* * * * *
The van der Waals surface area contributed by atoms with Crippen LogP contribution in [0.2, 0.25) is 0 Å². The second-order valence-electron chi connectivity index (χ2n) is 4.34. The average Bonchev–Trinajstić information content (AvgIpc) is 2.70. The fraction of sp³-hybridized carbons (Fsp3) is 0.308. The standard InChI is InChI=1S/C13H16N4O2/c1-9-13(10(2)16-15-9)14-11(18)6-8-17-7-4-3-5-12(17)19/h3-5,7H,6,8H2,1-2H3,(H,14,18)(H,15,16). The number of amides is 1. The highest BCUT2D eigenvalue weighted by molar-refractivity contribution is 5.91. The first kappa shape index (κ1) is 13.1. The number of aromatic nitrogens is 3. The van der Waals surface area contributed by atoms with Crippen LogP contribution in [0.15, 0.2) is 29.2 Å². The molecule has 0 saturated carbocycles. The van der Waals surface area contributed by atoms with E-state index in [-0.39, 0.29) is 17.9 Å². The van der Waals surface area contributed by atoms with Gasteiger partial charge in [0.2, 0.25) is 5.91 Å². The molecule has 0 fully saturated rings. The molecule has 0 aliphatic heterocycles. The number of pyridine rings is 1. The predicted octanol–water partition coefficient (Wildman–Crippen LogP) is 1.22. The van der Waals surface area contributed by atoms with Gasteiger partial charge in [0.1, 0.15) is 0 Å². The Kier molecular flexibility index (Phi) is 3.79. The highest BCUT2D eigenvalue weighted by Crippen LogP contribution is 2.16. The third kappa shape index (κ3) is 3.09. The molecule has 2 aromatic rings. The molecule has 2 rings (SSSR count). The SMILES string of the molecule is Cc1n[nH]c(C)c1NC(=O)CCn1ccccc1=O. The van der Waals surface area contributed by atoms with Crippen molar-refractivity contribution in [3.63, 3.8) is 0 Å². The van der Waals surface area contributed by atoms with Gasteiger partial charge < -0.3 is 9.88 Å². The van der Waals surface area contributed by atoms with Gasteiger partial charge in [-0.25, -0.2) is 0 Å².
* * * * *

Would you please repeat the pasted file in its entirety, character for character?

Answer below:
The van der Waals surface area contributed by atoms with Crippen LogP contribution in [0.2, 0.25) is 0 Å². The second-order valence-electron chi connectivity index (χ2n) is 4.34. The average Bonchev–Trinajstić information content (AvgIpc) is 2.70. The fraction of sp³-hybridized carbons (Fsp3) is 0.308. The standard InChI is InChI=1S/C13H16N4O2/c1-9-13(10(2)16-15-9)14-11(18)6-8-17-7-4-3-5-12(17)19/h3-5,7H,6,8H2,1-2H3,(H,14,18)(H,15,16). The number of amides is 1. The highest BCUT2D eigenvalue weighted by molar-refractivity contribution is 5.91. The first kappa shape index (κ1) is 13.1. The number of aromatic nitrogens is 3. The van der Waals surface area contributed by atoms with Crippen LogP contribution in [0.15, 0.2) is 29.2 Å². The molecule has 0 saturated carbocycles. The van der Waals surface area contributed by atoms with E-state index in [-0.39, 0.29) is 17.9 Å². The van der Waals surface area contributed by atoms with Gasteiger partial charge in [0.2, 0.25) is 5.91 Å². The molecule has 0 fully saturated rings. The molecule has 0 aliphatic heterocycles. The number of pyridine rings is 1. The predicted octanol–water partition coefficient (Wildman–Crippen LogP) is 1.22. The van der Waals surface area contributed by atoms with Gasteiger partial charge in [0.1, 0.15) is 0 Å². The Kier molecular flexibility index (Phi) is 3.79. The highest BCUT2D eigenvalue weighted by Crippen LogP contribution is 2.16. The third kappa shape index (κ3) is 3.09. The molecule has 2 aromatic rings. The molecule has 2 rings (SSSR count). The SMILES string of the molecule is Cc1n[nH]c(C)c1NC(=O)CCn1ccccc1=O. The van der Waals surface area contributed by atoms with Crippen molar-refractivity contribution in [3.63, 3.8) is 0 Å². The van der Waals surface area contributed by atoms with Gasteiger partial charge < -0.3 is 9.88 Å². The van der Waals surface area contributed by atoms with Gasteiger partial charge in [-0.25, -0.2) is 0 Å².